A social activist and former Minister of Social Transformation has warned against a return to the days when law enforcement officials acted to protect the elitist in Barbados.
Hamilton Lashley’s stern caution came today amid raging public debate over whether race played a role in the high level of police and emergency resources allocated to last weekend’s search for Caucasian Karen Harris.
Several law enforcement and emergency agencies joined the family and friends in looking for the Rowans Park, St George married mother of two, who was eventually found safe and sound about 24 hours later.
“I want to applaud the police, the Defence Force and all of the entities that were involved in the search for this white lady because I view a human life as sacred and if it took a million people to do that, that is fine,” Lashley told Barbados TODAY.
“However, I am hoping that the same level of intensity, in terms of organization and response that was given to Mrs Harris, [is afforded] when an ordinary, poor black person in this country goes and reports that their [relative is] missing.”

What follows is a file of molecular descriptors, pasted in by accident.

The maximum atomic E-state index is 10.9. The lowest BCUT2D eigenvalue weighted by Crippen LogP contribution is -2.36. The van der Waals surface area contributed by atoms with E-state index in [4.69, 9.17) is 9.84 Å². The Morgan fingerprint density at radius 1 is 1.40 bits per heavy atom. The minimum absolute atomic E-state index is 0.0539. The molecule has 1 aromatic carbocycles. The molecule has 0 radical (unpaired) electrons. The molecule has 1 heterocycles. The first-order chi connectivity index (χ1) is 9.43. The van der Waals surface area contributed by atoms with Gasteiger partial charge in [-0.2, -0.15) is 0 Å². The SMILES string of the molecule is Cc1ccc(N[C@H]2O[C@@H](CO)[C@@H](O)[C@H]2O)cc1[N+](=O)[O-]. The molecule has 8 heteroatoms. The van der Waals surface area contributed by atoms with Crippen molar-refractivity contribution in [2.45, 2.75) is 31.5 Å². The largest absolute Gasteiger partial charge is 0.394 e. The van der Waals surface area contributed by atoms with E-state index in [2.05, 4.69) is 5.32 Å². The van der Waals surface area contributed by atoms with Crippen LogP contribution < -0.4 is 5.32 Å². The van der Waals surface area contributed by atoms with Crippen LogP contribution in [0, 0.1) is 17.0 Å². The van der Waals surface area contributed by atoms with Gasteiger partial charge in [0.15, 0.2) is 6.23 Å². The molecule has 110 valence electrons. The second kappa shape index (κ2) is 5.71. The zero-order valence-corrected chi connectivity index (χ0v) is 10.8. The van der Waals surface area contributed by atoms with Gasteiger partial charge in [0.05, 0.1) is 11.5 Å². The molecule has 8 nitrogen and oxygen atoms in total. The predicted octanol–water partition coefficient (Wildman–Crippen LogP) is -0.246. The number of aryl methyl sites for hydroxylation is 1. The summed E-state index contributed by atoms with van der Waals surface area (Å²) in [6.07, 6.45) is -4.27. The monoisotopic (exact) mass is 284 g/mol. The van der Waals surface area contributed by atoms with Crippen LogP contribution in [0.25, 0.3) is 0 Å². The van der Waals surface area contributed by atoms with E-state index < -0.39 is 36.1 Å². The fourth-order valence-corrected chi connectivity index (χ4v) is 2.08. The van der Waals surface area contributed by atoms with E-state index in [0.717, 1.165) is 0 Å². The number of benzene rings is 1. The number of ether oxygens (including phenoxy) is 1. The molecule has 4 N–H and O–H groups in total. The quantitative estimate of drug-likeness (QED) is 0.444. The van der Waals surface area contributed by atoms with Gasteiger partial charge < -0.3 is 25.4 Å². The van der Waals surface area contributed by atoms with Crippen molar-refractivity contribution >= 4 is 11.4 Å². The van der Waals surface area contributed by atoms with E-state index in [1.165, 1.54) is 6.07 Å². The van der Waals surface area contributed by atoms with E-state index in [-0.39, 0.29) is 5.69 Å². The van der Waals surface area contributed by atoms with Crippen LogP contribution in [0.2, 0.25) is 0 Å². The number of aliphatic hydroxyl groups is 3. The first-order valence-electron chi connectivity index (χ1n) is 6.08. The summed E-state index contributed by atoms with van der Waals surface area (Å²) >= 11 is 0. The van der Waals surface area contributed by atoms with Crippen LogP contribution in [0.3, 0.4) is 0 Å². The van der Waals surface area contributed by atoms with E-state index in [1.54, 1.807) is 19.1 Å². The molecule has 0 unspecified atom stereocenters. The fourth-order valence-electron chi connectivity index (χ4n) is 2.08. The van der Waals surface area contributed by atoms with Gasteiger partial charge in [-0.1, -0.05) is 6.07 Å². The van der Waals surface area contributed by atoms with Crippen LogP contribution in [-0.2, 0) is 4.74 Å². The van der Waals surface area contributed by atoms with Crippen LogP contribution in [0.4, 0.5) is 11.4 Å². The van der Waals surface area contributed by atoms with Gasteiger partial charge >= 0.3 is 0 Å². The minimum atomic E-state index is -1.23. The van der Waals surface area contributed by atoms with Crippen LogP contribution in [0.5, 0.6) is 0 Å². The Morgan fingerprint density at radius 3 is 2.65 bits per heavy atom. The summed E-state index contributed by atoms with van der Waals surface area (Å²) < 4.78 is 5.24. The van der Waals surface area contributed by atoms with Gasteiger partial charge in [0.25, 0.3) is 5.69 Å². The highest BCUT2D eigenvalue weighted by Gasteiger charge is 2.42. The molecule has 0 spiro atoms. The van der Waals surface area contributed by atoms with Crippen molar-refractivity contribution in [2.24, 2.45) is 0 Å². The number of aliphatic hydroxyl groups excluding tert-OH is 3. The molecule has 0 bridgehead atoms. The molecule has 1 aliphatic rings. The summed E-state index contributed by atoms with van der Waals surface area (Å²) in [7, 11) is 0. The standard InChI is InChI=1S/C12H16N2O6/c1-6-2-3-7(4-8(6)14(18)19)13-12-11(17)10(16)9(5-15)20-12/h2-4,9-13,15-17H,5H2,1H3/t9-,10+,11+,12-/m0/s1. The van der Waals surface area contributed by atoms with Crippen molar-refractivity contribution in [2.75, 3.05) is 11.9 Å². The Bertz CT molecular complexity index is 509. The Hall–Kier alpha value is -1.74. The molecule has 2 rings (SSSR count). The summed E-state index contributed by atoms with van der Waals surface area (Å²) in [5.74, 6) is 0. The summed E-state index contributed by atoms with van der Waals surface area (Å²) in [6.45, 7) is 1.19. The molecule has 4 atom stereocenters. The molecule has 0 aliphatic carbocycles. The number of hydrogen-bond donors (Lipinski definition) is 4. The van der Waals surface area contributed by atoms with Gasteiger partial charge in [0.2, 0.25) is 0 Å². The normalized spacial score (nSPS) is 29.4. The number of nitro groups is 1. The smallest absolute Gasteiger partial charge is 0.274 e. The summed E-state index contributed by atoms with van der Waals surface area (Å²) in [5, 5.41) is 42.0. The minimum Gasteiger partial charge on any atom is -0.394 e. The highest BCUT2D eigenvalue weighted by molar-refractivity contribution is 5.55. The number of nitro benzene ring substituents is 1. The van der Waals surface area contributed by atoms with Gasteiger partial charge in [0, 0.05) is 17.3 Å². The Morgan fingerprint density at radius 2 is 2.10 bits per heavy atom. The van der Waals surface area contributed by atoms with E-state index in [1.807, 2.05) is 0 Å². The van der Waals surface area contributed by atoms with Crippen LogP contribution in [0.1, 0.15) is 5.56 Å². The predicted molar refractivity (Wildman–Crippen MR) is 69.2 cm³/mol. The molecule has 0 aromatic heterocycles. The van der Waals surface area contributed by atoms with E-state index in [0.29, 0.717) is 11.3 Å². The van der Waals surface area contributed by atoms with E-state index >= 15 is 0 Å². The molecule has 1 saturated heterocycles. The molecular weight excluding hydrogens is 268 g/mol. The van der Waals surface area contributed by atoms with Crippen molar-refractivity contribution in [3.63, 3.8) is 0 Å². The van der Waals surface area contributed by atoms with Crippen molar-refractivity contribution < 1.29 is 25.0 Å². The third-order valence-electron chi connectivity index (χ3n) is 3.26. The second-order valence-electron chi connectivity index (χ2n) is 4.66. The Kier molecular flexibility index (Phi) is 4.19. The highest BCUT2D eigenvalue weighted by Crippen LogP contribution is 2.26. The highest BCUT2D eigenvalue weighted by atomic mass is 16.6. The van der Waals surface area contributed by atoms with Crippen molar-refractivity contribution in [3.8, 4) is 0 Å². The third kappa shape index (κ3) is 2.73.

Lashley recalled that after the abolition of slavery, a militia was formed to protect the interest of the planter class in Barbados.
He said history should not repeat itself.
“I am hoping that our Royal Barbados Police Force would not become a militia that is there to protect the well-to-do or the better off in society, and at the same time not giving preference to those persons living in [lower-class communities],” Lashley said.
At the same time, the community activist insisted that an apology was in order for the watchman at Buttals Plantation, Trevor Sam, who alleged he was harassed and interrogated by three Caucasian men who were in Harris’ search party.
Sam told Barbados TODAY earlier this week he was on duty on the plantation when the trio pursued him, ordered him to he explain who he was and why he was there, and demanded the number of his employer.
His fright led him to give them the wrong number initially, but he later gave them the correct information and they contacted his boss.
“I shudder to think if that gentleman did not remember the number of his employer, what could have happened. In 2015, if the report is accurate that he was accosted by three Caucasians and then was interrogated verbally and he was so scared that he ran in a cane field and [hid], it brings back memories to me of the days of the Ku Klux Klan in the deep south of America when black people had to flee for their lives,” Lashley said, adding that the men’s pursuit of Sam in their vehicle brought to mind a picture of white people on a horse chasing blacks.
He said the watchman deserved an apology for the traumatic experience – one that Lashley said Sam would likely never forget.
“An apology is in order for the gentleman . . . Not only to him, but because he was working for an honest dollar, also to . . . his entire family. The situation could have been worse,” Lashley argued.